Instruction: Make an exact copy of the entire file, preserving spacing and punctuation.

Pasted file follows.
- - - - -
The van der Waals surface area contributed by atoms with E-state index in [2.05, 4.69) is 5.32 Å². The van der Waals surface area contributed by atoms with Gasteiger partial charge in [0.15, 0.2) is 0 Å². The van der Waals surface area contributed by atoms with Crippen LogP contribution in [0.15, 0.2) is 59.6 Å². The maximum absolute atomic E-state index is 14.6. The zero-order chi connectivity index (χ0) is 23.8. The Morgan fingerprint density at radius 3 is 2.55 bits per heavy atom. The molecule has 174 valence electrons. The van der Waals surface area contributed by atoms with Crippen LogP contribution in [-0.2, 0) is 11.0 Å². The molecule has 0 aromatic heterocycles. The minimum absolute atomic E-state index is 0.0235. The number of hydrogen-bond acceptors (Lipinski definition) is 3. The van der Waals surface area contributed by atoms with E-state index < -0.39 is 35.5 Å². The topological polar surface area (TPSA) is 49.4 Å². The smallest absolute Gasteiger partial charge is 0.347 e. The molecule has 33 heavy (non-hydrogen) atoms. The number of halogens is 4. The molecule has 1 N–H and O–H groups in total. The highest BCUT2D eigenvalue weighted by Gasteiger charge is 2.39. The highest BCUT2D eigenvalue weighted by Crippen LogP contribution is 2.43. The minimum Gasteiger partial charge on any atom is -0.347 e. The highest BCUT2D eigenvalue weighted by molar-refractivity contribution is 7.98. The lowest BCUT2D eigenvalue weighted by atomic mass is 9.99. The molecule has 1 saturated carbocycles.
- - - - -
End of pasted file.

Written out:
The van der Waals surface area contributed by atoms with E-state index in [2.05, 4.69) is 5.32 Å². The van der Waals surface area contributed by atoms with Gasteiger partial charge in [0.15, 0.2) is 0 Å². The van der Waals surface area contributed by atoms with Crippen LogP contribution in [0.15, 0.2) is 59.6 Å². The maximum absolute atomic E-state index is 14.6. The zero-order chi connectivity index (χ0) is 23.8. The Morgan fingerprint density at radius 3 is 2.55 bits per heavy atom. The molecule has 174 valence electrons. The van der Waals surface area contributed by atoms with Crippen LogP contribution in [-0.2, 0) is 11.0 Å². The molecule has 0 aromatic heterocycles. The minimum absolute atomic E-state index is 0.0235. The number of hydrogen-bond acceptors (Lipinski definition) is 3. The van der Waals surface area contributed by atoms with E-state index < -0.39 is 35.5 Å². The topological polar surface area (TPSA) is 49.4 Å². The smallest absolute Gasteiger partial charge is 0.347 e. The molecule has 33 heavy (non-hydrogen) atoms. The number of halogens is 4. The molecule has 1 N–H and O–H groups in total. The highest BCUT2D eigenvalue weighted by Gasteiger charge is 2.39. The highest BCUT2D eigenvalue weighted by Crippen LogP contribution is 2.43. The minimum Gasteiger partial charge on any atom is -0.347 e. The highest BCUT2D eigenvalue weighted by molar-refractivity contribution is 7.98. The lowest BCUT2D eigenvalue weighted by atomic mass is 9.99. The molecule has 1 saturated carbocycles.